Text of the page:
Crisis Management: Social Media is a Double-edged Sword. How can you use it to your advantage in times of crisis?

By Calvin Jacey

If your organization is dealing with a crisis, chances are social media is involved in one way or another. While social media can be a powerful tool in providing important information in times of crisis, it can also inflame what is an already volatile situation. And sometimes social media is the origin of the crisis itself.

The role of social media in crisis management

Because of the fast-paced nature of social media, information (or disinformation) can spread like wildfire. If you act promptly and accordingly, you can often address the spread, both internally and externally. If you don’t, your organization might find itself in an even deeper crisis mode. At the same time, responding too quickly – without gathering all the facts first – can exacerbate the situation. Balancing these considerations is tricky, of course, so here are five tips to consider using while navigating a crisis online:

a group of people on their phones with social media bubbles shown above

Social Media Crisis Management Tip #1: Monitor to stay ahead

As my colleague Philip Hauserman, Castle’s SVP of crisis communications, puts it, plan for the worst so you can be your best. The best way to deal with a crisis is to have a pre-constructed action plan outlining the ways in which you might respond in times of turmoil.

Social media monitoring plays a vital role in helping identify warning signs and potential issues before they become full blown crises. Regularly monitoring social media platforms allows you to detect emerging trends, identify potential concerns, and take proactive measures, such as drafting strategic holding statements and other communications materials. Flag and discuss what you’re seeing with your team and senior leaders to make sure they are aware of potential issues in real time. That way, if a crisis does occur, you are prepared and aren’t playing catch-up. The farther you are ahead of an issue, the easier it will be to navigate.

Social Media Crisis Management Tip #2: Determine your course of action

Once you have an idea of how the situation is unfolding, you will have a better idea on how – or if – you should respond.

One of the biggest challenges in addressing a situation on social media is the comment section, which gives people a forum to instantly discuss and criticize your message – and argue with each other. The last thing you want to do is create a public dialogue on the issue on your own social media page for all the world to see.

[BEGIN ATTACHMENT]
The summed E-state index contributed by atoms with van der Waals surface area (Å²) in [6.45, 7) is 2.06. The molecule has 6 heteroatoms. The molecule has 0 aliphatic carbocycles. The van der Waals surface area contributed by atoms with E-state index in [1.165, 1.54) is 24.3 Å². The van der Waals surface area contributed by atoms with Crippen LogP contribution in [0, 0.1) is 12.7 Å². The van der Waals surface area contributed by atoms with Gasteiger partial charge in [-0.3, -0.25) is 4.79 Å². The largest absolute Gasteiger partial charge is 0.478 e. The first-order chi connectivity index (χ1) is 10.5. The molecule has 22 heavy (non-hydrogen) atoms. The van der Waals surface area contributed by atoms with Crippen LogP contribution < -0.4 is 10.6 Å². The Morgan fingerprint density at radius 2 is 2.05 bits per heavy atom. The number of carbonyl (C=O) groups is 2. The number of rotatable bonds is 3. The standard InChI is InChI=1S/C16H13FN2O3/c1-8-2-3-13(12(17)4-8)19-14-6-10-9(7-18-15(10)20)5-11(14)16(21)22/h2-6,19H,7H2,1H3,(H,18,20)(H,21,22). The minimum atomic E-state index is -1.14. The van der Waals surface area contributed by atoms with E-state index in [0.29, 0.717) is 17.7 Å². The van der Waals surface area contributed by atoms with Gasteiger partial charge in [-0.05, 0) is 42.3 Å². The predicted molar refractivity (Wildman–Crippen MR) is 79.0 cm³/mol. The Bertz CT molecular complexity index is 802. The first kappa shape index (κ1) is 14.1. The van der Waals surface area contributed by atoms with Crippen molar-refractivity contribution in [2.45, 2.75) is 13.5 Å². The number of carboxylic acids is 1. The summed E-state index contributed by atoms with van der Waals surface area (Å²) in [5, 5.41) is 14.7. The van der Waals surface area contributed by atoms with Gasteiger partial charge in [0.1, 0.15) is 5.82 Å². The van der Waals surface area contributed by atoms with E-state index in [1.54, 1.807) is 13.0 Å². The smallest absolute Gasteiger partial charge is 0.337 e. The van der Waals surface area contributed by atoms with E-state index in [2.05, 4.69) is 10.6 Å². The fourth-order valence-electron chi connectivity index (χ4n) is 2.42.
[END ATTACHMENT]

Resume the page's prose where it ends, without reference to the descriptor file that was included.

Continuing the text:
Nevertheless, if the crisis is already unfolding very publicly and quickly, you need to act fast, which brings me to my next tip.

Social Media Crisis Management Tip #3: Gather the facts, then respond ASAP

In the throes of an emerging crisis, you will likely feel the urge to respond as quickly as possible to control the narrative. But before doing so, make sure you have gathered all the facts. Nothing can inflame a situation quicker than an emotional response that doesn’t take stock of the situation in its entirety.

Assessing the facts of the situation before responding means ensuring your communications and senior leadership teams are looped into the unfolding situation and are comfortable with your planned course of action.

If the crisis is pressing and your organization does not communicate in a timely fashion with your stakeholders, rumors or false narratives may go unchecked and begin to spread. Don’t get caught flat-footed: Ensure your messaging is accurate, finalize your communications plan, and work quickly to get your statement out.

Social Media Crisis Management Tip #4: Do not go radio-silent

Determining whether to take a proactive or reactive approach to communicating about a crisis is one of the most difficult decisions organizations face. If you’re facing a crisis that has already spilled into the public view, your stakeholders may have questions and concerns that need to be answered – or at least acknowledged – promptly. In today’s world, silence can signal a lack of accountability and harm your reputation. Trust in a brand can take years to build and hours to erode.

Social Media Crisis Management Tip #5: Use social media as a form of two-way communication

A positive aspect of social media is that it enables easy communication between organizations and the public, allowing people to ask questions, express concerns, and receive both answers and reassurance directly. Social media also allows you to provide real-time updates, which keeps the public informed and is especially helpful in emergency situations.

Determine if and when to respond to individual posts and tweets, and ensure your message is consistent across social channels and also aligned with your organization’s overall message.

Create a social media crisis management plan to manage your organization’s reputation during a crisis.

Now that you know how to manage social media during a crisis, what’s the next step? What’s your message? There is never a one-size-fits-all approach to managing a crisis. Each crisis response is tailored to a different set of stakeholders, concerns, questions, and implications. Click here to learn more or reach out to our crisis communications team.

The Castle Group, Assistant Account Executive, Public Relations, Calvin Jacey
Written By: Calvin Jacey


Outdoors of the Castle Group office